If she COULD HAVE put her foot down (which you can see in the slo-mo, Bruce) then surely she is OBLIGED to in order to DEMONSTRATE balance?

I think I'll try this at the next tournament...

I make a putt, (or not), and step over the mark without putting my left foot down. If challenged, I shall say 'I could have put it down if I wanted to' - I wonder how long it will be before my group gets majorly p****d off with that kind of attitude?

No, Bruce, she should not be allowed to putt like that and get away with it. Where's the Spirit? How can other players be confident that she has DEMONSTRATED balance if it all happens in the bllink of an eye and we need slo-mo footage to confirm it?

No, Bruce, I wouldn't let it go if she was in my group - and nor should you!

Make her putt again!

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Post by bruce » Thu Jul 26, 2007 9:31 am

BOF wrote:If she COULD HAVE put her foot down (which you can see in the slo-mo, Bruce) then surely she is OBLIGED to in order to DEMONSTRATE balance?
Absolutely not. If she went into a karate kid 'crane' stance after her putt for 3 seconds, then walked forwards without ever putting her foot down behind her mark, we wouldn't be having a discussion. It's not about putting her foot down or otherwise, it's about what constitutes balance.

For me, she demonstrated it, even without the slow mo. For you, she didn't.
I think I'll try this at the next tournament...

I make a putt, (or not), and step over the mark without putting my left foot down. If challenged, I shall say 'I could have put it down if I wanted to' - I wonder how long it will be before my group gets majorly p****d off with that kind of attitude?
Go ahead, if two players in your group think it's a falling putt, you'll be picking up strokes, you don't have a right to defence. Hence the wording of the rule, you're demonstrating the balance to others.
How can other players be confident that she has DEMONSTRATED balance if it all happens in the bllink of an eye and we need slo-mo footage to confirm it?

No, Bruce, I wouldn't let it go if she was in my group - and nor should you!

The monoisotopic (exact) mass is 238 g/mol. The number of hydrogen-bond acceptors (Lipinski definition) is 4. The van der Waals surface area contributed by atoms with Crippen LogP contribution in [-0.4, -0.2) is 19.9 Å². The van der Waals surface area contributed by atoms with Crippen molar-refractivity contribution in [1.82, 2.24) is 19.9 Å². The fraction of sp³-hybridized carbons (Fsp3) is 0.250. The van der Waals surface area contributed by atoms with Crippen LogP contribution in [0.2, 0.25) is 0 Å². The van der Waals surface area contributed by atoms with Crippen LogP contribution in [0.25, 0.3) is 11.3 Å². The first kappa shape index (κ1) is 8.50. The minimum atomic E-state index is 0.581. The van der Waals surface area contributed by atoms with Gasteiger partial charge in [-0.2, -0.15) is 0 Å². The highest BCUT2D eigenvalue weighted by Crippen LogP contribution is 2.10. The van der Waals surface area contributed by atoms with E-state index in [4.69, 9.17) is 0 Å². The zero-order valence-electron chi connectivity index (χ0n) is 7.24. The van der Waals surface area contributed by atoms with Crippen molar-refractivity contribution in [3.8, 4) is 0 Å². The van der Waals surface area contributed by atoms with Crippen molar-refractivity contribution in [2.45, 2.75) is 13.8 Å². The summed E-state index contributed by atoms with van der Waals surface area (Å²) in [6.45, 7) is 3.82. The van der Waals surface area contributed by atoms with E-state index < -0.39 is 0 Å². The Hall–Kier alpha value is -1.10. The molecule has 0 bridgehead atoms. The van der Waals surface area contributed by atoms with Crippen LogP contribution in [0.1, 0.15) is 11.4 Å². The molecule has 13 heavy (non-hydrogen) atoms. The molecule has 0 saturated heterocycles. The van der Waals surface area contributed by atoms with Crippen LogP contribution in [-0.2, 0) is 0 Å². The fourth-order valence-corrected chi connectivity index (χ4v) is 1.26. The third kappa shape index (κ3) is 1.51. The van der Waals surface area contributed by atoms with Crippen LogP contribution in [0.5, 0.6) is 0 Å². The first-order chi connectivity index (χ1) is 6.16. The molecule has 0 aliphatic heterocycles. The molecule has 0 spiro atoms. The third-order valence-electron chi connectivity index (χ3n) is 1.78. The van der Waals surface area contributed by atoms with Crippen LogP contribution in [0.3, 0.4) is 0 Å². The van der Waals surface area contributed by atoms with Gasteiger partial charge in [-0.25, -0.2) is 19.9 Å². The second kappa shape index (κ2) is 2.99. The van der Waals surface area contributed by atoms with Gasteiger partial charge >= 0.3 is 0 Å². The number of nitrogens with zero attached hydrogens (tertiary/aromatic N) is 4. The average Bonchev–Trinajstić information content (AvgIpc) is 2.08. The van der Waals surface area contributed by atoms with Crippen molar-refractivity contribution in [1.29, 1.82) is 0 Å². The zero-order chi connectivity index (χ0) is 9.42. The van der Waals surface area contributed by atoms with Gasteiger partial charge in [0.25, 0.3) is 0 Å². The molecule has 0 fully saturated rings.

Don't get me wrong, I think if she putts like that all the time, she'll get called on it from time to time. Almost certainly she doesn't anyway, we're only seeing a single instance.

If we're talking spirit, there is a rule that states that the player should get the benefit of the doubt in borderline/unclear cases. My reaction in her group would probably have been to mention that the putt was borderline, and that she should maybe make it a bit more obvious that she's balanced.
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Post by BOF » Thu Jul 26, 2007 2:29 pm

OK - I think we generally agree on this...

she may well have established balance (without really fully demonstrating it), but she really shouldn't make a habit of it...

is that fair?

See you at burnlaw?

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Post by bruce » Thu Jul 26, 2007 3:20 pm

Yea, I'll go with that :)

I'll be at Burnlaw, for sure
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Post by West » Wed Sep 12, 2007 7:25 pm

Another one for the rules ...

... I've not looked it up (can't find my copy of the rules and i'm being lazy), but I was under the impression trollies to carry your discs about weren't allowed?

http://www.discgolftv.com/dgtv/310/mov/ ... d=0&page=2
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Holing out at Mull

Post by Del » Wed May 06, 2009 12:56 pm

During a practice round at Mull, my putt hit the chains quite high and was pinned against them by the wind. It was up there for more than 30 seconds. Does that count as coming to rest? Could I have grabbed it? Coming to rest is not a clearcut concept on Mull on a windy day. A disc could be lying on the bottom of a basket and still get blown out.

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Re: Holing out at Mull

Post by bruce » Wed May 06, 2009 3:24 pm

Del wrote:During a practice round at Mull, my putt hit the chains quite high and was pinned against them by the wind. It was up there for more than 30 seconds. Does that count as coming to rest? Could I have grabbed it? Coming to rest is not a clearcut concept on Mull on a windy day. A disc could be lying on the bottom of a basket and still get blown out.

http://twitpic.com/4nnls
In order to hole out, the thrower must release the disc and it must come to rest supported by the chains or within one of the entrapment sections. This includes a disc wedged into or hanging from the lower entrapment section but excludes a disc resting on top of, or hanging outside of, the upper entrapment section. The disc must also remain within the chains or entrapment sections until removed
Regardless of 'at rest' I think you might be pushing the boundaries of 'supported by the chains'!